Making research accessible with an intuitive visual programming language
By Hyewon Kim
Developing an intuitive visual programming language: the birth of Bonsai
Ten years ago, a neuroscience PhD student at the Champalimaud Centre for the Unknown in Lisbon realised that traditional programming languages limited his way of thinking about the experiments he wanted to run.
“I initially developed the Bonsai language to run my experiments. We wanted to work mostly on natural behaviour in animals, specifically in rats. So, we needed a way to create a complex environment for animals and to control the variables in real time so that we could ask questions that require a more precise control over what is happening in the environment as the animal behaves,” shared Sainsbury Wellcome Centre (SWC) alumnus and NeuroGEARS founder Gonçalo Lopes.
Most modern programming languages still constrain us to think of programme structure like a written novel or a play describing a sequence of steps. Nothing in the middle of the code can change while the input of a system gets transformed to an output. This paradigm is not ideal when designing an environment where change is as constant as in the real world that animals navigate. “The animal doesn’t care about whether your computer is finished with the calculations or not, it keeps doing its own thing!” explained Gonçalo.
Gonçalo demonstrates the concept behind the Bonsai visual programming language, in this example recording pictures, the position of the cursor, and input from the keyboard all at once, while at the same time being able to link them together as desired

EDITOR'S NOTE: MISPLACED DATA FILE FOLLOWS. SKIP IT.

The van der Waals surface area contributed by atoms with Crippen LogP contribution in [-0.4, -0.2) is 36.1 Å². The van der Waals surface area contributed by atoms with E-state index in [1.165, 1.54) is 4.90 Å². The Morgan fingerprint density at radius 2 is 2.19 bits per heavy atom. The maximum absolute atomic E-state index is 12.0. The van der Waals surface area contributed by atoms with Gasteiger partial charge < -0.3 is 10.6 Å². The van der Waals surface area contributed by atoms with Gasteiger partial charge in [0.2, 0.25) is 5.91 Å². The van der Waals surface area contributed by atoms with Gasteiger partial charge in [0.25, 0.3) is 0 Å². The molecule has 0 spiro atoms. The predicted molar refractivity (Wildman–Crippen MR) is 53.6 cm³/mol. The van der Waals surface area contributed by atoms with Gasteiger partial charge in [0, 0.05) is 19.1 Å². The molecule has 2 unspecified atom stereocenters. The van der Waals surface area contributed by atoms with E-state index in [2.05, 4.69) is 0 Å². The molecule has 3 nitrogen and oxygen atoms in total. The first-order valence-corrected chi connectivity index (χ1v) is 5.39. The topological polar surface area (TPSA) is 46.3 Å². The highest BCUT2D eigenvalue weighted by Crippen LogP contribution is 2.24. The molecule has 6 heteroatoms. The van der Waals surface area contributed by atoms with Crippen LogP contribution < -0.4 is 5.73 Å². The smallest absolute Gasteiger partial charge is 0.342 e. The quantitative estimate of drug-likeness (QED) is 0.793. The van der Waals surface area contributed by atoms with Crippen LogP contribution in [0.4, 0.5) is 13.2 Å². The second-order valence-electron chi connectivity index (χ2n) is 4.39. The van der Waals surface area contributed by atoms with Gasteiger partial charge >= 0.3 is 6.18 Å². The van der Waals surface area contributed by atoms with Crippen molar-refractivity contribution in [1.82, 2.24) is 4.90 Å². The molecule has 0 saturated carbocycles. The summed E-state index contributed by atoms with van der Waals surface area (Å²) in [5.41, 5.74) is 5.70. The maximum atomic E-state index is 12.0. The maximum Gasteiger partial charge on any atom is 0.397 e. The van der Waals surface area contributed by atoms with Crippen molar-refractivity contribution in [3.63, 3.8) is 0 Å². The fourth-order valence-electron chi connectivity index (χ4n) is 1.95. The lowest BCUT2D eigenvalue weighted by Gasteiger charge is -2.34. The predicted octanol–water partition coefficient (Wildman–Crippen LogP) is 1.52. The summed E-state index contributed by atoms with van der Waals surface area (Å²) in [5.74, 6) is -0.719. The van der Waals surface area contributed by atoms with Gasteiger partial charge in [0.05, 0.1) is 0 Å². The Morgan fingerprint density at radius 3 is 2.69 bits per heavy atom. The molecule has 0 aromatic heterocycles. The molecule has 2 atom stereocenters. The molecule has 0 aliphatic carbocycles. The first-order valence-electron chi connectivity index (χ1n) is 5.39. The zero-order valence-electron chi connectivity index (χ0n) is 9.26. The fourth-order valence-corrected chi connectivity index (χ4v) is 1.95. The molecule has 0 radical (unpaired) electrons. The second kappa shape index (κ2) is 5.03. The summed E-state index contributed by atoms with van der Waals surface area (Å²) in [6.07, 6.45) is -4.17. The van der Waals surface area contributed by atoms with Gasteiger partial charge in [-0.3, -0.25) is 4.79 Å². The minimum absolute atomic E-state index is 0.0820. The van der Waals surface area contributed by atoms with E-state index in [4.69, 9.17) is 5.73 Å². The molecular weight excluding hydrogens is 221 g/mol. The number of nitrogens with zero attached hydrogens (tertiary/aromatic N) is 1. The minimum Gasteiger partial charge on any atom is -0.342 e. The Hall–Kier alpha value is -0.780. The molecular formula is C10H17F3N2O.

The programming language that Gonçalo created, fittingly called Bonsai, embodies the same spirit of the Japanese practice of growing a miniature tree in a confined space. “Just like the art form, the main aesthetics and challenge of our work involve being able to recreate all the complexities of a living landscape in a very confined space,” shared Gonçalo in 2015. Rather than thinking of code as text, Bonsai tries to capture an intuitive way of thinking of code as a picture or diagram. Each element can be running independently and pieces can be interconnected to help design complex systems where many kinds of changes are taking place at the same time. “The challenge is how to make visual programming work well, to elegantly and compactly describe the complex interplay of environments and instruments required for studying behaviour in natural conditions,” he explained.
Bonsai’s unexpected and continuing accessibility
In 2014, a couple years before Gonçalo finished his PhD, he was invited to give a workshop about Bonsai at Cold Spring Harbor. “I wasn’t even aware before then that people outside our research institute were interested in Bonsai! Bonsai was indeed made to be accessible, but I was not advertising it in any way. I made it open source from day one because I wanted this language to be available to anyone. But I was also in the depths of my PhD, so I didn’t have the time to make it pretty and write up the documentation. I was mostly concerned with making it work for my own experiments,” he said. However, by word of mouth, Bonsai started to spread through labs that needed to design new environments for behavioural neuroscience experiments. These labs had been missing good tools which were accessible for biologists who had little experience with programming, while allowing flexibility to design completely new experiments.
Bonsai development timeline and community adoption. (A) Timeline of milestones and landmark package releases. (B) Example capabilities within Bonsai. (C) Bonsai workflow for tracking the position of objects in a video. (D) Worldwide distribution of visitors to the bonsai-rx.org website. (E) Number of downloads for each Bonsai version. (F) Cumulative number of registered forum users, citations of the main publication, and number of training events, by year (bottom panels), versus release and development cycle (top panel), measured in commits to main repository. Credit: Gonçalo Lopes and Joaquin Rapela